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  1. #1
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    Default Backhand Underhand Lifts at the Net

    My backhand underhand lifts at the net are always kinda crappy. I can't make them very accurate like when I'm feeding someone hitting drops, and sometimes they are short of the back line by a couple feet or so. It really feels like I'm losing power somewhere when I'm hitting this type of shot. I've found that hitting the shuttle as early as possible makes them better, but in a game you're not always going to reach the shuttle so early.

    Any tips?

    Phil

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    First and most important of all, when you hit that backhand lift, are you holding your racquet handle right? As in, are you using the backhand grip, with your thumb directly behind the wide part of the handle (the side that is in the same plane as the racquet face)?

    If your grip is wrong, it's pretty difficult to get a lot of power out of your backhand.

    -Rick

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    drink more water

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    If you are contacting the shuttle low to the floor, do not expect your lift to land in the back alleys, the best you may be able to do is to clear it mid-court.

    Just clear it as high as possible so that it can give you time to get back to the centre of the court (put on your helmet & flac-jacket) and prepare to DEFEND yourself!


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    I am not sure how yours look, but I have adopted the tennis swing on this particular move. Hm......how should I describe it.....?

    It's more like a backhand swing from Pete.Sampras(not sure how to spell)

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    personally I use the same sort of action as by backhand clear,smash and drive.
    pretty much all forearm supination.
    If you use that action for most of your backhand shots you should soon gain power in the shots. I haven't done any training for supination power, it just came over time by using it a lot.

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    The most common mistake with lifts at the net is that people take a big swing. If you take the shot early, then you should only need to press sharply with your thumb to lift the shuttle right to the back. By keeping the shot short and sharp, you gain a number of advantages:

    1. It is impossible to tell whether you are going to do a lift or a net shot.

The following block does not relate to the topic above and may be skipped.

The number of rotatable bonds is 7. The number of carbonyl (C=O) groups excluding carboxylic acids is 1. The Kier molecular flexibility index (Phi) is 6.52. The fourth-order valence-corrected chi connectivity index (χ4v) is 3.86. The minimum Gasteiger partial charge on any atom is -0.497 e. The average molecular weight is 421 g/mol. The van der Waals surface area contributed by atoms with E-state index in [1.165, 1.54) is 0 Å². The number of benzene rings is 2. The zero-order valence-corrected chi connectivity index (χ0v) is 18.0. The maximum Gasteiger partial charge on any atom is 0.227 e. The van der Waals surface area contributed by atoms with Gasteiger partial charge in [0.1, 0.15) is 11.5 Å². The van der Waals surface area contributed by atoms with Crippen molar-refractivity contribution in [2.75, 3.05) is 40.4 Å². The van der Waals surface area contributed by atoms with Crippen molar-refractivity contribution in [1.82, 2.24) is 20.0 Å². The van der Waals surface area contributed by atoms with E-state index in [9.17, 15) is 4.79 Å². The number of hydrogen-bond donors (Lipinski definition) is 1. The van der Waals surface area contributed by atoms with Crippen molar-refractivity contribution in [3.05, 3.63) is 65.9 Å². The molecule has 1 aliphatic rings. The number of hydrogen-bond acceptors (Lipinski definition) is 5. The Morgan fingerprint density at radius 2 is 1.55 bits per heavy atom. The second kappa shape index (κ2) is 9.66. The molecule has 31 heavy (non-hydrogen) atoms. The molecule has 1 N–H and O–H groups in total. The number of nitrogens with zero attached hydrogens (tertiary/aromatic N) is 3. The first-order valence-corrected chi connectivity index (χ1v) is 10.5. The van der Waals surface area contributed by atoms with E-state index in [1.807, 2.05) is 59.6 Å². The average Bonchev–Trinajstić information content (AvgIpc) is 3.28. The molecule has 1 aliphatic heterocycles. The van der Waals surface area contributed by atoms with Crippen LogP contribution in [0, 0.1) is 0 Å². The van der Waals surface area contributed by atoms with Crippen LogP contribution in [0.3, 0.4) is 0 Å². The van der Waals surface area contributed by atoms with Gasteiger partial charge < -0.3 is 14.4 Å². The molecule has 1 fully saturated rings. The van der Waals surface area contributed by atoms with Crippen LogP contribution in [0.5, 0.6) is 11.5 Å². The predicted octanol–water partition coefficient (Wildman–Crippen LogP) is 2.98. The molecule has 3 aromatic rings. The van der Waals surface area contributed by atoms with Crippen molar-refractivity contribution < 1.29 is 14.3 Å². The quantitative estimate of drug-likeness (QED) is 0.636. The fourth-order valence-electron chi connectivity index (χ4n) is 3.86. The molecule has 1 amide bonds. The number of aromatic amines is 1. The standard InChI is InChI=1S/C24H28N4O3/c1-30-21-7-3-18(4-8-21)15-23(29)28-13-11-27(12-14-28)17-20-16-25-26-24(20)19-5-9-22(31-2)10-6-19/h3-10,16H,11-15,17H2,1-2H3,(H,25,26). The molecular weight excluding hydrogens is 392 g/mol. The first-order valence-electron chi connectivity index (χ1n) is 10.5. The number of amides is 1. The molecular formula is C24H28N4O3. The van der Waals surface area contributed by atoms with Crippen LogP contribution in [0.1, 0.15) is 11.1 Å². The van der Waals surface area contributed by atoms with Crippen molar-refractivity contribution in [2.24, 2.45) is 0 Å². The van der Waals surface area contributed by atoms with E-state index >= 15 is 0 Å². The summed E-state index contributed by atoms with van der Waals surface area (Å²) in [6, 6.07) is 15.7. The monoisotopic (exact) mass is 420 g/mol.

2. Power is effortless. It's like hitting the shuttle with just your fingers. Very satisfying once you get the hang of it

    3. Control is much better, because there is less chance of error with a short, controlled tap than with a big crazy swing.

    You also must make sure that you use a correct backhand grip. Approach the shuttle with your racket head tilted below the level of your hand, balanced lightly on your thumb. At the last moment, press hard with your thumb to tighten your grip and tap the shuttle to the back.

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    Originally posted by Gollum
    The most common mistake with lifts at the net is that people take a big swing. If you take the shot early, then you should only need to press sharply with your thumb to lift the shuttle right to the back. By keeping the shot short and sharp, you gain a number of advantages:

    1. It is impossible to tell whether you are going to do a lift or a net shot.

    2. Power is effortless. It's like hitting the shuttle with just your fingers. Very satisfying once you get the hang of it

    3. Control is much better, because there is less chance of error with a short, controlled tap than with a big crazy swing.

    You also must make sure that you use a correct backhand grip. Approach the shuttle with your racket head tilted below the level of your hand, balanced lightly on your thumb. At the last moment, press hard with your thumb to tighten your grip and tap the shuttle to the back.
    Hmm....indeed
    I guess I will have to learn about that
    (sometimes it's just hard when you are at the baseline)

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    and like every other shot you want to travel, make sure there is clean contact, and your not slicing it otherwise it will not ever reach the back.

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    Originally posted by bluejeff
    Hmm....indeed
    I guess I will have to learn about that
    (sometimes it's just hard when you are at the baseline)
    The technique that I posted is only for lifts at the net. From the baseline this technique is totally useless - there's no way anyone could lift from baseline to baseline using just "finger power".

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    Adding to Gollum's advice, racquet preparation is also a key point.

    if you plant your leading on the ground and then draw your racquet and make the swing, you lose the optimal contact point.

    Draw the racquet back on the step before the leading foot moves, then you'll save time on the stroke.

    Racquet face postioning is also important. On the withdrawal of the racquet, the elbow should be pointing forward and up. The racquet head will be facing outside. Use the fingers and thumb to supinate the racquet head when striking the shuttle.

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    Originally posted by Gollum
    The most common mistake with lifts at the net is that people take a big swing.
    This sounds like what I'm most likely doing. Thanks everyone for the tips, I'll try them out next time I'm out on court.

    Phil

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